What is being white?

It’s become customary to suppose that a measure of discrimination is built into whiteness itself, a racial category that has often functioned as a purely negative designation: to be white in America is to be not nonwhite, which is why it was possible, in 1961, for a white woman from Kansas living in Hawaii to give birth to a black baby. In a marvellously splenetic essay, “On Being White . . . And Other Lies,” James Baldwin argued that America had, really, “no white community”—only a motley alliance of European immigrants and their descendants, who made a “moral choice” (even if they didn’t realize it) to join a synthetic racial élite…

In 1994, the white labor historian David R. Roediger published an incendiary volume, “Towards the Abolition of Whiteness.” Paying special attention to unions and strikes, he traced the unsteady growth of American whiteness, a category that eventually included many previous identities that had once been considered marginal: Irish, Italian, Polish, Jewish. “It is not merely that whiteness is oppressive and false; it is that whiteness is nothing but oppressive and false,” he wrote. “Whiteness describes, from Little Big Horn to Simi Valley, not a culture but precisely the absence of culture. It is the empty and therefore terrifying attempt to build an identity based on what one isn’t and on whom one can hold back.” In his view, fighting racism wasn’t enough; white people who wanted to oppose oppression would have to do battle with whiteness itself.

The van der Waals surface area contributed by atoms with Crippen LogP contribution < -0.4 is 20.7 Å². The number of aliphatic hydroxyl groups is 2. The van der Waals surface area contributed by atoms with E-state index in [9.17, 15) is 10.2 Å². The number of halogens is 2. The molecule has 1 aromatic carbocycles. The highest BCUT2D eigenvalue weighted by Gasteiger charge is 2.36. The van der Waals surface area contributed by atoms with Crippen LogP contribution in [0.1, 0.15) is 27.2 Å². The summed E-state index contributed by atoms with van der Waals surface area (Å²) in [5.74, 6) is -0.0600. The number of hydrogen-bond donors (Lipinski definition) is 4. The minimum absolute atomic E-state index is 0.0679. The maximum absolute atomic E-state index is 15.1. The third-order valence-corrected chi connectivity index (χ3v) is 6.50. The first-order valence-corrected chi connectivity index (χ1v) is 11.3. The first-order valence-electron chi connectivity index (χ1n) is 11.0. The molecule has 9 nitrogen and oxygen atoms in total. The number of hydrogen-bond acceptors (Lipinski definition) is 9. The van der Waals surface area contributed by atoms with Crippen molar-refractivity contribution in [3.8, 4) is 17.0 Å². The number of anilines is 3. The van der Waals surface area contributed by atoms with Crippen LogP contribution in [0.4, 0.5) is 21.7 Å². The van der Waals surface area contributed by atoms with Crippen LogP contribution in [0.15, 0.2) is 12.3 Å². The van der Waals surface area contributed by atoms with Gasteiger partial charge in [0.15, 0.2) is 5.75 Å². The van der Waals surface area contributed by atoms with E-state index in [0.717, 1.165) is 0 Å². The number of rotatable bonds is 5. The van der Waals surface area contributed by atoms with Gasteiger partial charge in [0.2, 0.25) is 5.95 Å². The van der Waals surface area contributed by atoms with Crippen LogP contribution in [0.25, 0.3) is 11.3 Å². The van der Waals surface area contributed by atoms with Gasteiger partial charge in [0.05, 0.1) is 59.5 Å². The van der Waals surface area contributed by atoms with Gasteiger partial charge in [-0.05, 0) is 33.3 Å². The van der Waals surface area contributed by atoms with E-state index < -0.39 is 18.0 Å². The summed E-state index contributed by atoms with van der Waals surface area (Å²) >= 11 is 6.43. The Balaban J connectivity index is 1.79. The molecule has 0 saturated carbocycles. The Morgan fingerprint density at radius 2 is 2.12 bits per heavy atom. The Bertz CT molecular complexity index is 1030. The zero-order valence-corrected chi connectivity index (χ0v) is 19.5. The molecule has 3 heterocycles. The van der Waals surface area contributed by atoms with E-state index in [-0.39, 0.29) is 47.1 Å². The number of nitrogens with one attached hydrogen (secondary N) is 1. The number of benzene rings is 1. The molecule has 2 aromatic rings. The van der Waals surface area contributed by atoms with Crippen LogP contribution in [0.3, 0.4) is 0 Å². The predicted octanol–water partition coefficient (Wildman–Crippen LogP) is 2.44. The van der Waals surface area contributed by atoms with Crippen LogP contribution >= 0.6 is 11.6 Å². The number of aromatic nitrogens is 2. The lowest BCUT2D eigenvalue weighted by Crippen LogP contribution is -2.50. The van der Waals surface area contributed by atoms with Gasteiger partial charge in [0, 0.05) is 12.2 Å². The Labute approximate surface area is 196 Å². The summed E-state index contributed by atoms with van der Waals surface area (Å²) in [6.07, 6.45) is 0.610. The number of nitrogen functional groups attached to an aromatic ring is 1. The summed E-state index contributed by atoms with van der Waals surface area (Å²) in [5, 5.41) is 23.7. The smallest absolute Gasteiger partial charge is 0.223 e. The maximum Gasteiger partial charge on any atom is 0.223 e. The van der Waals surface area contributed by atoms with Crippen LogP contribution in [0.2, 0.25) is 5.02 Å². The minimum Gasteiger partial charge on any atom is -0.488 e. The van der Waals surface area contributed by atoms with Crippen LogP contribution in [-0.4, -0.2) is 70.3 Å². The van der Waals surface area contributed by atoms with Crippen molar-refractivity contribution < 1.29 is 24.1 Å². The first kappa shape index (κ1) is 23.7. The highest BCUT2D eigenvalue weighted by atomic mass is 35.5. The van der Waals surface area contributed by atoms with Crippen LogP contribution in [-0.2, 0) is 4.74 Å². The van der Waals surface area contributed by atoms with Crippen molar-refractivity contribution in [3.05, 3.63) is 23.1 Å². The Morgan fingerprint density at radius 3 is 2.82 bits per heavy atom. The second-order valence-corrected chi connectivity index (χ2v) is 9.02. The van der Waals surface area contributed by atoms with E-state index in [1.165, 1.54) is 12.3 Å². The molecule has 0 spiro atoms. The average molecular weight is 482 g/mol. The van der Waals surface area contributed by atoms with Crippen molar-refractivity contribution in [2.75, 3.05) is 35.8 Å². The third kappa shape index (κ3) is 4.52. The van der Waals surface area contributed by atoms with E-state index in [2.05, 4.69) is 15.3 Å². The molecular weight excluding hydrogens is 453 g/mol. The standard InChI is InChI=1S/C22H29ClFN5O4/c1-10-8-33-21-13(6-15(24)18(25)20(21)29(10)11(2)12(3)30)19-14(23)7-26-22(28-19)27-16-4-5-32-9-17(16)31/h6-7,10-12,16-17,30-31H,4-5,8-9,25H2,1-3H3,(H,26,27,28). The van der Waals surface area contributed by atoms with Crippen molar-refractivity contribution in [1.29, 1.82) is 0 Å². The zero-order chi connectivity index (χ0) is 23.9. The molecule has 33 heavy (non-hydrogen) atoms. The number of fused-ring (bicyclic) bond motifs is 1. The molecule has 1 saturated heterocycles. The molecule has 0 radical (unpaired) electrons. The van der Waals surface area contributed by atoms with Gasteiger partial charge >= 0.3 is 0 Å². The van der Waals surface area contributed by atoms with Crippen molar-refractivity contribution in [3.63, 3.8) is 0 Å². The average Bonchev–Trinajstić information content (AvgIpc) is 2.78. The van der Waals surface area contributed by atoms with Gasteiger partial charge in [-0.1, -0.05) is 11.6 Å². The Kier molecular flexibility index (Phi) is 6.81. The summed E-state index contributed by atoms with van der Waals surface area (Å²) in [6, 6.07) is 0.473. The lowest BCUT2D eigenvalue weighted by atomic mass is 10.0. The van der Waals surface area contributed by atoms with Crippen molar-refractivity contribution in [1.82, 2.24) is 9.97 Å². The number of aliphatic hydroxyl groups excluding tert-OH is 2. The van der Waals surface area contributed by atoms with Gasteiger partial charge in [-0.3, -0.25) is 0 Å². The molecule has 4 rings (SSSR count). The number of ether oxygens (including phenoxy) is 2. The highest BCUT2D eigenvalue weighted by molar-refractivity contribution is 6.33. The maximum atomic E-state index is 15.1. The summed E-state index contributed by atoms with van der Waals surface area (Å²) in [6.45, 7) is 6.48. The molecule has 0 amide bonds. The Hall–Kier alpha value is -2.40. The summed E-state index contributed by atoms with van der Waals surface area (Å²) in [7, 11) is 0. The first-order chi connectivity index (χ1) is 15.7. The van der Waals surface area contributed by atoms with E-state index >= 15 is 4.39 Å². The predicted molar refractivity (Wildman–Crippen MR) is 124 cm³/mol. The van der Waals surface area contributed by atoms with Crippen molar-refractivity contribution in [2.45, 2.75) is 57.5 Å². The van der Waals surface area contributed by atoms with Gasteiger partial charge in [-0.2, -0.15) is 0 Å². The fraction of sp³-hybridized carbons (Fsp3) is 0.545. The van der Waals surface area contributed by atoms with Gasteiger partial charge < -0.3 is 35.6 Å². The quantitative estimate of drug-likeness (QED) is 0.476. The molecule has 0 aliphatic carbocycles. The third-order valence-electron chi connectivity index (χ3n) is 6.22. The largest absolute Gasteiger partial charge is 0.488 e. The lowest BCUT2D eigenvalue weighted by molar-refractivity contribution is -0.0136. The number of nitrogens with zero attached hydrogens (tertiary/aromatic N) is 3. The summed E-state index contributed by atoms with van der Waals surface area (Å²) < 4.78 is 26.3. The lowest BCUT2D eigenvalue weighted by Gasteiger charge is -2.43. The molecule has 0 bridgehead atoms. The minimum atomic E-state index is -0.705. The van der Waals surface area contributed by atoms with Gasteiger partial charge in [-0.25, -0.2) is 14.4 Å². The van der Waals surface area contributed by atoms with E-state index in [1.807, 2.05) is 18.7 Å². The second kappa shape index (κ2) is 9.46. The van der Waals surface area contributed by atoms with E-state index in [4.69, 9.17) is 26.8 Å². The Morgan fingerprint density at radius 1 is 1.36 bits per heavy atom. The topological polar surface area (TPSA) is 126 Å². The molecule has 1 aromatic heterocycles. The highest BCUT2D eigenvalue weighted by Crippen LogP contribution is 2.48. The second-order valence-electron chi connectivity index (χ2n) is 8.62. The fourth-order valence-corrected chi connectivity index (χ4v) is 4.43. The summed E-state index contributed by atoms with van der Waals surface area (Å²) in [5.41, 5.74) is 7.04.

Rich Benjamin, Nell Irvin Painter, and white culture : The New Yorker

It’s important to understand this before one can begin to talk about race. This is lesson one, right here.

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